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NRL launches anti-discrimination policy

The NRL will introduce a new, stronger Diversity and Inclusion Policy aimed at eliminating homophobia and other forms of discrimination in Rugby League.

Chief Executive, Mr Dave Smith, said today the NRL was committed to making everyone feel welcome in Rugby League at all levels. 

He said the NRL already ran an Indigenous Players Camp, Close the Gap round, Women in League round and other programs to demonstrate that everyone has a place in Rugby League.

Mr Smith today joined with the heads of four other sporting bodies to present a united front against homophobia. The codes have agreed to introduce policies consistent with the newly created Anti-Homophobia and Inclusion Framework by the end of August this year.

It is the first time all the major, professional sports in a country have collectively committed to tackling discrimination based on sexual orientation.

"Our policy will make it clear that our game is for everyone," Mr Smith said.

"The NRL wants to be part of this campaign against homophobia.

"There is a place in our game for everyone, irrespective of race, colour, sexuality, gender, disability or anything else."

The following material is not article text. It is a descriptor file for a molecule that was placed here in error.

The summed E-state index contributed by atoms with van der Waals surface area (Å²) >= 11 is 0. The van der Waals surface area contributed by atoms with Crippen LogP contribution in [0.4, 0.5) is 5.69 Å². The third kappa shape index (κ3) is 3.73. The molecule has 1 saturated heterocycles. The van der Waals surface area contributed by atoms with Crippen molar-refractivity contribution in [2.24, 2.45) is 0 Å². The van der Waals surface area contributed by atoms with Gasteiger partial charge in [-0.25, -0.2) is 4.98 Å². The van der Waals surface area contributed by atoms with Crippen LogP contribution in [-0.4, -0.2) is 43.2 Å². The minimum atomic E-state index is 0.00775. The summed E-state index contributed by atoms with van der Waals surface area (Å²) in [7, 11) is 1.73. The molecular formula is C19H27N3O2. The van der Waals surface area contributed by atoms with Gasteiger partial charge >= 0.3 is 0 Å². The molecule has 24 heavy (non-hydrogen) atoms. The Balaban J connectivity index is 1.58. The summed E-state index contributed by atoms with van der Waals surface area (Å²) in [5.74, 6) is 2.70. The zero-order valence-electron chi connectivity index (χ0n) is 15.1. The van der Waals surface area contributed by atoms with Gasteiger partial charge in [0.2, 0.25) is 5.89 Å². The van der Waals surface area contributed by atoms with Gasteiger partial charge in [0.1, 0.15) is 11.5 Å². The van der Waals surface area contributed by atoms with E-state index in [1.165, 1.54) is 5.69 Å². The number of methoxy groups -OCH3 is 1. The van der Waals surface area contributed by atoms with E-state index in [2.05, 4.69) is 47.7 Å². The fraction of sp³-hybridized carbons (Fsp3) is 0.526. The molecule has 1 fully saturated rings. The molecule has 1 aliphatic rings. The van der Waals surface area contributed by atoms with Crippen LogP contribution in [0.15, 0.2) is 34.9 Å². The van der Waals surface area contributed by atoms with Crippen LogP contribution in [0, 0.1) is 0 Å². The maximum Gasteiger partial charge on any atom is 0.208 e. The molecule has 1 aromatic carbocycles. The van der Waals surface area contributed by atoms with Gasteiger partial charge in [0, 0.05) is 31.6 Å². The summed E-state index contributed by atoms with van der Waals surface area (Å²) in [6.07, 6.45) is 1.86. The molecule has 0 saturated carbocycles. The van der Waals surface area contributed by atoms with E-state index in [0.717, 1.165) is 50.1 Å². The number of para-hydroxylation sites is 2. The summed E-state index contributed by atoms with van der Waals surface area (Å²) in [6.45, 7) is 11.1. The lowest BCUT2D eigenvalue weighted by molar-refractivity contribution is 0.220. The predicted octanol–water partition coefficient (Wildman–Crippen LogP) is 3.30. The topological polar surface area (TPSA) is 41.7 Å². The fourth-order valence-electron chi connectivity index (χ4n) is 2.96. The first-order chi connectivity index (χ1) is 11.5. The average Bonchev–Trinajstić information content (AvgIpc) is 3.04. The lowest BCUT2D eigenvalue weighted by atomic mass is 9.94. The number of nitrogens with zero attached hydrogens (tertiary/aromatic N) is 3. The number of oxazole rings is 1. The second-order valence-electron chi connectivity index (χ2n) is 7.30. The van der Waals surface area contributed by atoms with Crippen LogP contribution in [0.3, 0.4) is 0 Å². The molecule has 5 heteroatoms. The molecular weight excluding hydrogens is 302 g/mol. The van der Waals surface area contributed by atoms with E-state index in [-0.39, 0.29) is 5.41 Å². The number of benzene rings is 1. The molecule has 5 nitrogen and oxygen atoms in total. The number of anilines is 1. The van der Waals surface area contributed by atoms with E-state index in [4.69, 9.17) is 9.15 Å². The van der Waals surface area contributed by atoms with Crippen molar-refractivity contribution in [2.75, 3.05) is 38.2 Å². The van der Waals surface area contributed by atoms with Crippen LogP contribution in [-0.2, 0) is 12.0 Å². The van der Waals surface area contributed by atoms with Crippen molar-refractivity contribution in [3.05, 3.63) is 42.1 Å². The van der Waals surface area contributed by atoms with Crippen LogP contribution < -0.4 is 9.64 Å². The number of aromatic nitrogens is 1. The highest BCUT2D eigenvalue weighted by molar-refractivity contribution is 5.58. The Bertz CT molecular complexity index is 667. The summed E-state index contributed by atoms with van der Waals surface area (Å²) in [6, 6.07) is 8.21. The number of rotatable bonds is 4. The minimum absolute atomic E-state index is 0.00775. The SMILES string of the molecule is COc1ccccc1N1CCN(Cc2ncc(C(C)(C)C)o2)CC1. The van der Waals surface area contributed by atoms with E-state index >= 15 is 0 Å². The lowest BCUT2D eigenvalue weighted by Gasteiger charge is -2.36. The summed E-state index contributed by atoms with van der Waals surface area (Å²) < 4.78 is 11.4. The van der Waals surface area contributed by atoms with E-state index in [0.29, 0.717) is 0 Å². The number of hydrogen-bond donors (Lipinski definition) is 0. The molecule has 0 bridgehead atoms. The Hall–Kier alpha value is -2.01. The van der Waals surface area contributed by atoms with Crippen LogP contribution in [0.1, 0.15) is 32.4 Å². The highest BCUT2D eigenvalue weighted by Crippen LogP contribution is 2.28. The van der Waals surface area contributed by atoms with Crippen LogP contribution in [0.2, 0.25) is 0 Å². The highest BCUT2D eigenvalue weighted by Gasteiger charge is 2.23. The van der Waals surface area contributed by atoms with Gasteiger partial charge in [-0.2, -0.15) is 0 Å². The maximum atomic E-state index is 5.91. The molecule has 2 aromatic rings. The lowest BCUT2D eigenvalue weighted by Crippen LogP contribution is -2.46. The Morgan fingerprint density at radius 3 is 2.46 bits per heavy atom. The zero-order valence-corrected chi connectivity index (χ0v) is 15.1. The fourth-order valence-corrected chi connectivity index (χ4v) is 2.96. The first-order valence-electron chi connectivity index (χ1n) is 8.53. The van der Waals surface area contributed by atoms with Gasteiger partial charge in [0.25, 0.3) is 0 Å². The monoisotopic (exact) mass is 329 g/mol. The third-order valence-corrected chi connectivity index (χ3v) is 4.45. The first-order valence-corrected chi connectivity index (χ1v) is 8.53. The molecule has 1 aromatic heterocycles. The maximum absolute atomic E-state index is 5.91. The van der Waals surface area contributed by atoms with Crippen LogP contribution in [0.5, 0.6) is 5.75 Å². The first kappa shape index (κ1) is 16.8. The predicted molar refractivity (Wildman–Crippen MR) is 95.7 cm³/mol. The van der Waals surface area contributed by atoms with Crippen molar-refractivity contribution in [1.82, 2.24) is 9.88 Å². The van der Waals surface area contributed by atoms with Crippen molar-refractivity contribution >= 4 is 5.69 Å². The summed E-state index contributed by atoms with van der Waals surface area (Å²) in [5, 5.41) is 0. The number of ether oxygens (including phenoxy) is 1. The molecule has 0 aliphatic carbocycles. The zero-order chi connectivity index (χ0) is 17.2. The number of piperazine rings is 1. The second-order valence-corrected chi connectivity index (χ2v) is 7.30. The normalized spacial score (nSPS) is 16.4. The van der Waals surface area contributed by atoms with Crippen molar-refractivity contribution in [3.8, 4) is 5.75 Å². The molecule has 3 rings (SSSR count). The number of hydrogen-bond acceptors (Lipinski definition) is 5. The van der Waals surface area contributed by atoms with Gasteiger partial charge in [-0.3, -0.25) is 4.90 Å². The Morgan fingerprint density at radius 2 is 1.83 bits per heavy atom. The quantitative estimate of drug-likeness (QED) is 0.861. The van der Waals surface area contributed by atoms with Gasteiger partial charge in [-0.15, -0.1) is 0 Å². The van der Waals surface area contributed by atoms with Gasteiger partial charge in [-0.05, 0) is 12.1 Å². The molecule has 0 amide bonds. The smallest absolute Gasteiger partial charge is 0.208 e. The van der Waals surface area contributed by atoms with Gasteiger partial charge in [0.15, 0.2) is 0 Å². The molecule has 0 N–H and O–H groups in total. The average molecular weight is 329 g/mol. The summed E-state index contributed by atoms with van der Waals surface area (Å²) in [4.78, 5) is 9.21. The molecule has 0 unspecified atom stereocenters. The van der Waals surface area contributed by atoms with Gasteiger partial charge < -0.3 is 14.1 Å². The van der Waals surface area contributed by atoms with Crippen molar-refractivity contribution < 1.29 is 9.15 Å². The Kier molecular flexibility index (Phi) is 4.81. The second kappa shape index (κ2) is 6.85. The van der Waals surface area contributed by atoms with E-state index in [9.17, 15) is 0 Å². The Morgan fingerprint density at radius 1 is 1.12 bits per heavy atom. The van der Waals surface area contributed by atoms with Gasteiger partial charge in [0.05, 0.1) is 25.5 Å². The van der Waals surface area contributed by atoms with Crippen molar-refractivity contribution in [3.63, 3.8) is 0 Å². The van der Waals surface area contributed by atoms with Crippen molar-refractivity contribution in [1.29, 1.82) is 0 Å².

Australia's men's and women's World Cup stars Greg Inglis and Jess Palmer said they supported the NRL's moves to eliminate discrimination in the game.

"It is important to focus on a person's ability to play sport and not on stereotypes about race, gender, sexuality, disability or any other issue," Mr Inglis said.
"Rugby League is a sport that everyone can play so it is great to see the NRL implementing a policy that will make everyone feel good about being part of the game.

"From my personal experience, the NRL has been incredibly supportive of Indigenous players through the All Stars concept, the Indigenous Players Camp, Close the Gap Round and a whole range of other initiatives and programs."

Ms Palmer, who is the Jillaroos and women's World Cup representative and NRL Game Development Officer, said she has played a number of sports and a person's sexual preference or race had never been an issue.

"Everyone is open-minded …sexual preference is not an issue," Ms Palmer said

"You are just there to play footy and enjoy the game. 

"As a woman playing the game and working in Rugby League I have noticed a definite cultural change over the years. 

"The NRL is very supportive of the Jillaroos and women's involvement in the game at all levels."

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